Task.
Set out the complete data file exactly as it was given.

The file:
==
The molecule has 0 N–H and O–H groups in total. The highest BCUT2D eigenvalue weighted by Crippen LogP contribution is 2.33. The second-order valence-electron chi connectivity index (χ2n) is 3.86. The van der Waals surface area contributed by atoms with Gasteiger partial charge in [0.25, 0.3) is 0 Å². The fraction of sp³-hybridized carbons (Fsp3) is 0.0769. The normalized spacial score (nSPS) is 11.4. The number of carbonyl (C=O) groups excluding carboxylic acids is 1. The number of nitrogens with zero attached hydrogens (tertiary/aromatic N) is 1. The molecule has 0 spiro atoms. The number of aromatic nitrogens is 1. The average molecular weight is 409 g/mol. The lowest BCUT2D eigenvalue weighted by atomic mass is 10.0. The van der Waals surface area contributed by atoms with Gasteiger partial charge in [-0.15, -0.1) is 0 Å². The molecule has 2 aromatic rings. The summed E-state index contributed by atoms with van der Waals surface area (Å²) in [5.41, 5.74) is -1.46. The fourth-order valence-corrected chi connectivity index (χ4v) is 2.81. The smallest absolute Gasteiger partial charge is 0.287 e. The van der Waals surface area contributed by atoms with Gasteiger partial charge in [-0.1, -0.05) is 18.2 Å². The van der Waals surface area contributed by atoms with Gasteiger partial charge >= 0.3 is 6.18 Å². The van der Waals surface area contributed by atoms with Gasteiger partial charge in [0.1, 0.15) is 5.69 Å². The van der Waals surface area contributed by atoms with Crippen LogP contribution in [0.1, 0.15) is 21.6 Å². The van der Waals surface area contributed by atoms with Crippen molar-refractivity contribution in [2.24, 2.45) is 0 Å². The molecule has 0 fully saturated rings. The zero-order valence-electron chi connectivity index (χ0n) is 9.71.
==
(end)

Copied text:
The molecule has 0 N–H and O–H groups in total. The highest BCUT2D eigenvalue weighted by Crippen LogP contribution is 2.33. The second-order valence-electron chi connectivity index (χ2n) is 3.86. The van der Waals surface area contributed by atoms with Gasteiger partial charge in [0.25, 0.3) is 0 Å². The fraction of sp³-hybridized carbons (Fsp3) is 0.0769. The normalized spacial score (nSPS) is 11.4. The number of carbonyl (C=O) groups excluding carboxylic acids is 1. The number of nitrogens with zero attached hydrogens (tertiary/aromatic N) is 1. The molecule has 0 spiro atoms. The number of aromatic nitrogens is 1. The average molecular weight is 409 g/mol. The lowest BCUT2D eigenvalue weighted by atomic mass is 10.0. The van der Waals surface area contributed by atoms with Gasteiger partial charge in [-0.15, -0.1) is 0 Å². The molecule has 2 aromatic rings. The summed E-state index contributed by atoms with van der Waals surface area (Å²) in [5.41, 5.74) is -1.46. The fourth-order valence-corrected chi connectivity index (χ4v) is 2.81. The smallest absolute Gasteiger partial charge is 0.287 e. The van der Waals surface area contributed by atoms with Gasteiger partial charge in [-0.1, -0.05) is 18.2 Å². The van der Waals surface area contributed by atoms with Gasteiger partial charge >= 0.3 is 6.18 Å². The van der Waals surface area contributed by atoms with Gasteiger partial charge in [0.1, 0.15) is 5.69 Å². The van der Waals surface area contributed by atoms with Crippen LogP contribution in [0.1, 0.15) is 21.6 Å². The van der Waals surface area contributed by atoms with Crippen molar-refractivity contribution in [2.24, 2.45) is 0 Å². The molecule has 0 fully saturated rings. The zero-order valence-electron chi connectivity index (χ0n) is 9.71.